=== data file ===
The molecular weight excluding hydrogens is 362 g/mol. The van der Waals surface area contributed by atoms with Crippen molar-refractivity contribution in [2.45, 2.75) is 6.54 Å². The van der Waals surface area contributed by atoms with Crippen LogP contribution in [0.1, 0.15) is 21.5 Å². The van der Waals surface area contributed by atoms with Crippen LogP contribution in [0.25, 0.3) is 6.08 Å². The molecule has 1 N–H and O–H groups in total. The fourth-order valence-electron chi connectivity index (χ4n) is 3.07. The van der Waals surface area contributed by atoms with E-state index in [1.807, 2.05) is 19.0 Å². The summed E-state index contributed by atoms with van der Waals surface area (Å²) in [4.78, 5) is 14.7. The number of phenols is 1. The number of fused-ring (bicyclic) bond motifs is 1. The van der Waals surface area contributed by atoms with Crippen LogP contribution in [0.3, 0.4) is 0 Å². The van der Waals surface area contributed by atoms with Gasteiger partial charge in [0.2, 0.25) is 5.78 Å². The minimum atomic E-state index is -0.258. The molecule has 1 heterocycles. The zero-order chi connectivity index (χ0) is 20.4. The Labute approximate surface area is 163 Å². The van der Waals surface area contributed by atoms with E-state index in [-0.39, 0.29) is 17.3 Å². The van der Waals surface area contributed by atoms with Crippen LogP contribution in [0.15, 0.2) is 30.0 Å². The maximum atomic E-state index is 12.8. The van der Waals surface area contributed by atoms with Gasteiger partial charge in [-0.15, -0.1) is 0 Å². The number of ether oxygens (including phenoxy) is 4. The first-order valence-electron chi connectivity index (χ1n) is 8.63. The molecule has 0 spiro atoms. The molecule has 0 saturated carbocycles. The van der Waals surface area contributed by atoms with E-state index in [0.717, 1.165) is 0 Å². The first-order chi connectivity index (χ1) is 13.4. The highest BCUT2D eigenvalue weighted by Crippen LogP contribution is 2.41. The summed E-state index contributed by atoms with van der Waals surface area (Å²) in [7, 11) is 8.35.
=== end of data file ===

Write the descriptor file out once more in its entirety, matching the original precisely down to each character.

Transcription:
The molecular weight excluding hydrogens is 362 g/mol. The van der Waals surface area contributed by atoms with Crippen molar-refractivity contribution in [2.45, 2.75) is 6.54 Å². The van der Waals surface area contributed by atoms with Crippen LogP contribution in [0.1, 0.15) is 21.5 Å². The van der Waals surface area contributed by atoms with Crippen LogP contribution in [0.25, 0.3) is 6.08 Å². The molecule has 1 N–H and O–H groups in total. The fourth-order valence-electron chi connectivity index (χ4n) is 3.07. The van der Waals surface area contributed by atoms with E-state index in [1.807, 2.05) is 19.0 Å². The summed E-state index contributed by atoms with van der Waals surface area (Å²) in [4.78, 5) is 14.7. The number of phenols is 1. The number of fused-ring (bicyclic) bond motifs is 1. The van der Waals surface area contributed by atoms with Crippen LogP contribution in [0.3, 0.4) is 0 Å². The van der Waals surface area contributed by atoms with Gasteiger partial charge in [0.2, 0.25) is 5.78 Å². The minimum atomic E-state index is -0.258. The molecule has 1 heterocycles. The zero-order chi connectivity index (χ0) is 20.4. The Labute approximate surface area is 163 Å². The van der Waals surface area contributed by atoms with E-state index in [-0.39, 0.29) is 17.3 Å². The van der Waals surface area contributed by atoms with Crippen LogP contribution in [0.15, 0.2) is 30.0 Å². The maximum atomic E-state index is 12.8. The van der Waals surface area contributed by atoms with Gasteiger partial charge in [-0.15, -0.1) is 0 Å². The number of ether oxygens (including phenoxy) is 4. The first-order valence-electron chi connectivity index (χ1n) is 8.63. The molecule has 0 spiro atoms. The molecule has 0 saturated carbocycles. The van der Waals surface area contributed by atoms with E-state index in [0.717, 1.165) is 0 Å². The first-order chi connectivity index (χ1) is 13.4. The highest BCUT2D eigenvalue weighted by Crippen LogP contribution is 2.41. The summed E-state index contributed by atoms with van der Waals surface area (Å²) in [7, 11) is 8.35.